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Post Office changes possible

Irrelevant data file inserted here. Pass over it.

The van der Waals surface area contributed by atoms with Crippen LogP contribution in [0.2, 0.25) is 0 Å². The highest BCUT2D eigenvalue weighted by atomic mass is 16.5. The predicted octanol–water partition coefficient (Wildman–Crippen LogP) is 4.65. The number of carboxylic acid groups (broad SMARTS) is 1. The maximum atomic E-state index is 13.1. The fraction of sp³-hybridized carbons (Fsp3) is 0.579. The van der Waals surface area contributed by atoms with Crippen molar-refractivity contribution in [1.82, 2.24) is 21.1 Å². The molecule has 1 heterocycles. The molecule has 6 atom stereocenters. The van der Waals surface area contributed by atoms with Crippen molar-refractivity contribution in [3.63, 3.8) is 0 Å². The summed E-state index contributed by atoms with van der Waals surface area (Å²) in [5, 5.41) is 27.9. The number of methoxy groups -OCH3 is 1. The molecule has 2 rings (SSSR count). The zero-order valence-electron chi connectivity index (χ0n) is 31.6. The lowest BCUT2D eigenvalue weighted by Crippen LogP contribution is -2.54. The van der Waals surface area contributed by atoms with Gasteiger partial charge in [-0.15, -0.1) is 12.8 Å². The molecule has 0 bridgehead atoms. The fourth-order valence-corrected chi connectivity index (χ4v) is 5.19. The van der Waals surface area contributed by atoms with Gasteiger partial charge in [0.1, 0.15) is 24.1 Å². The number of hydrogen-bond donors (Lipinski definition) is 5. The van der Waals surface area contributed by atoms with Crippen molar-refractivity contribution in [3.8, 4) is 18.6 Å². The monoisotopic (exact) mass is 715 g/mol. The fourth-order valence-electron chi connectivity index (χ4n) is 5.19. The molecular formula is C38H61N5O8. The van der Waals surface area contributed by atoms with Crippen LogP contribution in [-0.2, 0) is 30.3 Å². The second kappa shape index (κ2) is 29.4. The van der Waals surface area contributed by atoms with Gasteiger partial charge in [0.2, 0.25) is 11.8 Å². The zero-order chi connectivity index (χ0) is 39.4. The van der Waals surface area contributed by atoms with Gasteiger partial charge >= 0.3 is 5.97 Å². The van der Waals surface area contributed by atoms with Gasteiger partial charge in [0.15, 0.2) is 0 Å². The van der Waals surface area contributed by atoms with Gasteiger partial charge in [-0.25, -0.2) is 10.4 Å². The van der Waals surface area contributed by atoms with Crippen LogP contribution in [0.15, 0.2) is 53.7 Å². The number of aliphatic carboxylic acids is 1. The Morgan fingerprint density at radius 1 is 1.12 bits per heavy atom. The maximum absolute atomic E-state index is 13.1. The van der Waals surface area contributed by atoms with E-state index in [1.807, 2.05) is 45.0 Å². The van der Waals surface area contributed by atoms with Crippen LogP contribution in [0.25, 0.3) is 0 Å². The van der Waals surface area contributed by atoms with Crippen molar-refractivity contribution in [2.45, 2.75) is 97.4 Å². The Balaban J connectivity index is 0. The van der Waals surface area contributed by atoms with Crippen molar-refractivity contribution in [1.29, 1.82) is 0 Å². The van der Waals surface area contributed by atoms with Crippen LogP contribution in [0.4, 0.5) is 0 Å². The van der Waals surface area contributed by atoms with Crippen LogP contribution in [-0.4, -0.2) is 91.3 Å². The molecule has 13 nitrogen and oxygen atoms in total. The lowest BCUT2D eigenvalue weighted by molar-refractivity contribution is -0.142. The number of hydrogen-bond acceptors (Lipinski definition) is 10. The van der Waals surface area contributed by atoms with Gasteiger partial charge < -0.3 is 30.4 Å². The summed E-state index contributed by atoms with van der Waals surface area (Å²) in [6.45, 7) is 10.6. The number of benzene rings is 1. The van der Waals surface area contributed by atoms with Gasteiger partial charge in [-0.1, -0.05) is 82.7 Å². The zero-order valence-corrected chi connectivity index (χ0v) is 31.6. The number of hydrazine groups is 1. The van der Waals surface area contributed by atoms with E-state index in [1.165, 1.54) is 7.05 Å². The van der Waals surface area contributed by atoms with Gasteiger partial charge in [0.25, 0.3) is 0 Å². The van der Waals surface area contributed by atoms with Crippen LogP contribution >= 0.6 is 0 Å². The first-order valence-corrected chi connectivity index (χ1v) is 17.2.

The Meansville Post Office is one of hundreds across the county that are being studied by the United States Postal Service for a possible reduction in hours. A USPS survey was sent out in early May to customers of the Meansville Post Office. The office is now open for just over six hours a day, from 8:30 a.m. to 4:15 p.m., closing for lunch from 12 noon to 1:30 p.m. The USPS will hold a public meeting at the Meansville Post Office Thursday, June 13 at 1 p.m. to answer questions, provide information and share the results of the survey. A final decision about changes to the post office will not be made until after the public meeting. ’This is something they’re looking at all over the country, particularly in small towns,’ said Mark Pitts, officer in charge at the Meansville Post Office. ‘The USPS is looking at trying to save money by reducing hours at offices that don’t do a lot of business. For us, they’re proposing a reduction to six hours, which really won’t change our window hours all that much.’ The survey was mailed out the first week in May to all Meansville residents, asking their preference on whether to keep the office open with reduced hours or to conduct a discontinuance study for the post office. ’All of this is part of a nationwide effort looking at smaller offices across the country, offices that are open a full day but don’t get a lot of business,’ said Michael Miles, USPS public information officer. ‘They’ll be open and still be able to serve customers but their hours will come closer to reflecting amount of use. Anyone who uses the Meansville Post Office and who could be potentially impacted by changes in hours are asked to attend the meeting. We’ll discuss the plan for a possible reduction in hours and will give customers the opportunity to discuss any concerns they might have.’ In the survey, postal customers were asked to select one of four options. The first survey option was to keep the office open but with realigned weekday window service hours based on actual office workload. In the case of the Meansville Post Office, hours would be changed from 6.25 hours each weekday to six hours each weekday. Current Saturday window service hours will not change as a result of the plan and access to delivery receptacles will not be impacted. The second survey option was to conduct a discontinuance study for the office and provide roadside mailbox delivery. Retail and delivery service would be provided through a rural carrier. Mail delivery points will be established or maintained and customers can purchase most postal services through the carrier or other alternate access points. For customers who now receive delivery service, the Post Plan will not affect that service. The third survey option was to conduct a discontinuance study for the office and find a suitable alternative location operated by a contractor, usually at a local business. When businesses are found that meet the criteria, these establishments are contracted through the USPS and offer samples and flat rate products with service hours generally more expansive than what the post office may be able to offer. The fourth survey option was to conduct a discontinuance study for the office and relocate P.O. box service to a nearby post office. Miles noted Meansville is included in the second phase of such surveys for post office reductions. ’We’ve got a couple of initiatives going on in various post offices in Georgia. One involves reducing post office hours and the other involves relocating carriers from smaller post offices,’ he said. ‘The surveys specifically speaks to post office hour reductions. There are some pending actions with letter carrier relocations in a couple of those offices. The postal service will move letter carriers to one location instead of working out of four offices. That way, when we send the mail out, we send it to only one place instead of four places. The customers won’t notice a difference in service.’

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